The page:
Road Trip

Five sandy-colored cranes saunter through
a front yard in Manchester, Michigan
A dead coyote stretches across a lane
on a highway in the Montana sun
A white shape – a giant plastic bag maybe? –
sits in lily pads on a pond – and then
it fluffs its wings and it’s a swan!
In front of us, something tawny skips across the road
and into a root beer forest – a white-tailed fawn!
“RESIST HATE” reads a bumper sticker in Wisconsin
“THERE WILL BE A WALL” reads a tee shirt in S. Dak
“CA DRMN” reads a license plate in Michigan
“WALL DRUGS” reads a billboard in Idaho’s outback
A rangy motorcycling tourist in leather, his skin
weathered by rain and wind, sleet, sun and snow,
speaks with a Dutch accent or maybe German,
in the Crazy Horse exhibit, and does he know
that an American tourist is watching him and
he’s part of the exhibit for her, and does she know
that she’s part of the exhibit for the folks from France?
– Karen Molenaar Terrell

Can I Take Your Picture?

Can I Take Your Picture?

“Can I take your picture?” I ask the folks who sit
in a line of rocking chairs in front of a Cracker Barrel
store in Indiana. And they grin for me and I click.
“Can I take your picture?” I ask Joanna and Mitch
in the Anoka Independent Grain and Feed and they
give me broad midwestern smiles and I click.
“Can I take your picture?” I ask the international students
in front of Mount Rushmore and they quickly
line up in rows for me and beam and give me hope
for the world – maybe we’ll survive after all – and I click.
– Karen Molenaar Terrell

 

Poems from a Vacation

Day 1
Before we leave on our southerly trip
I take one last walk down the street
A big dog and a Chihuahua race out
from their driveway, snarling and yipping –
the Chihuahua nipping
while their owner watches –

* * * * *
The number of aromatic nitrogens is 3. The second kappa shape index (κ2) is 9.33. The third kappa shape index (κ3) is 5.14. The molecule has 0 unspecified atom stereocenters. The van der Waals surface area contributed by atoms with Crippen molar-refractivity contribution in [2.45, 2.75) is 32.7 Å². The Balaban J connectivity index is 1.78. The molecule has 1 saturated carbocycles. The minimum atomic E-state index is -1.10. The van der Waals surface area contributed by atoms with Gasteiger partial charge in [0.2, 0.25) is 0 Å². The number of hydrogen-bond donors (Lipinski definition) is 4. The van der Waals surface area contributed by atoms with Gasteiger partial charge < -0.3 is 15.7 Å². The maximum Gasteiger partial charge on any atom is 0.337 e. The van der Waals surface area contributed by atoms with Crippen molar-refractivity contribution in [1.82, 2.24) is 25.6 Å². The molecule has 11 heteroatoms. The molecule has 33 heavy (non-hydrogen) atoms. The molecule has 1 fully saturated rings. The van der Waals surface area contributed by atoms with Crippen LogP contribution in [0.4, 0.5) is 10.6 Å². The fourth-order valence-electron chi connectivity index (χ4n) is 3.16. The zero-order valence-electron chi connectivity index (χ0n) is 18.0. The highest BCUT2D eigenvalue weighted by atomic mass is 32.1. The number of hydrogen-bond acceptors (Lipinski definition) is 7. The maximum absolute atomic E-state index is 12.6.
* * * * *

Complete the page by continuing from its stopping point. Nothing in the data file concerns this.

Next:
his hands in his pockets – and shrugs
when I show him the little dog’s bite.
I am snarling myself now, in a rage,
adrenalin coursing, ready for a fight.
But it’s time to leave. I carry the bite
and the rage with me – pack them up
for the trip and load them in the car.

Husband stops for a break at a McDonald’s
– asks me if I want anything. I’m not hungry
– but I guess one of those little parfait things
might be good. He orders one for me.
I go outside to wait. A young man approaches,
asking for money. My wallet is locked up
in the car and I have no key. I’m so sorry.
But just then the husband comes out
with my parfait – the one I didn’t really want –
and I offer it to the man – show him the
granola packet he needs to add. He thanks me
and takes it, and as we drive away I see him
mixing in the granola and eating the parfait
and some of my fiery rage slips away.
Bless him for giving me a chance to be kind.
– Karen Molenaar Terrell

Day 2
We lie in bed together – a luxurious waking up.
We are on vacation – no job to race to today.
I rest my head on his chest and listen to his heart
beat – steady and strong – I breathe in and out
with his breathing and drift back to sleep.
– Karen Molenaar Terrell

The ghosts of our past are
getting out of the car
and seeing the ocean
from Lincoln City, Oregon
for the first time.
The ghosts of Oceans Past
are running on the beach –
strong and young, unaware
of the lessons Life will teach,
and innocent of what lies ahead –
both the good and the bad.
The ghosts of the future are
there, too. Wiser than now,
I hope, and stronger, too –
they have seen what we have
not, yet, and learned lessons
and known losses from a day
to come, and experienced
healings yet to be. And today
we’re in the world between
until then and what has been.
– Karen Molenaar Terrell

Day 3
The birds watch from the brows
of the barnacled boulders
as humans in their exotic plumage –
pink, purple, yellow, orange, red,
scramble among the rock beds,
searching for shells and agates.
The seagulls no longer worry
about the humans taking their food.
The humans don’t seem in the mood
to look for things to eat –
they don’t want the meat
inside the shells, they seek
the shells themselves! They seek
the rocks! They seek the sea glass!
Seagulls sometimes wonder
about humans’ priorities.
Humans are a puzzle.
– Karen Molenaar Terrell

I give a thumbs up and a smile
to the man with the veteran’s cap
on his head and a kite tugging
him to the sky.
He smiles back the smile of a man
on vacation – and lets out the string
so the kite can fly high.
A family from Vancouver passes by
the youngster lugging a rock
as big as an anvil – “No, Buddy. I think
you’re going to have to leave that one here,”
says the father to his son, laughing.
A pair of dogs comes up to greet me,
tails wagging, happy grins on their faces
and I reach down and pet their heads
and notice the dog bite is almost gone
from my ankle.
– Karen Molenaar Terrell

(Photos by Karen Molenaar Terrell. Lincoln City, OR.)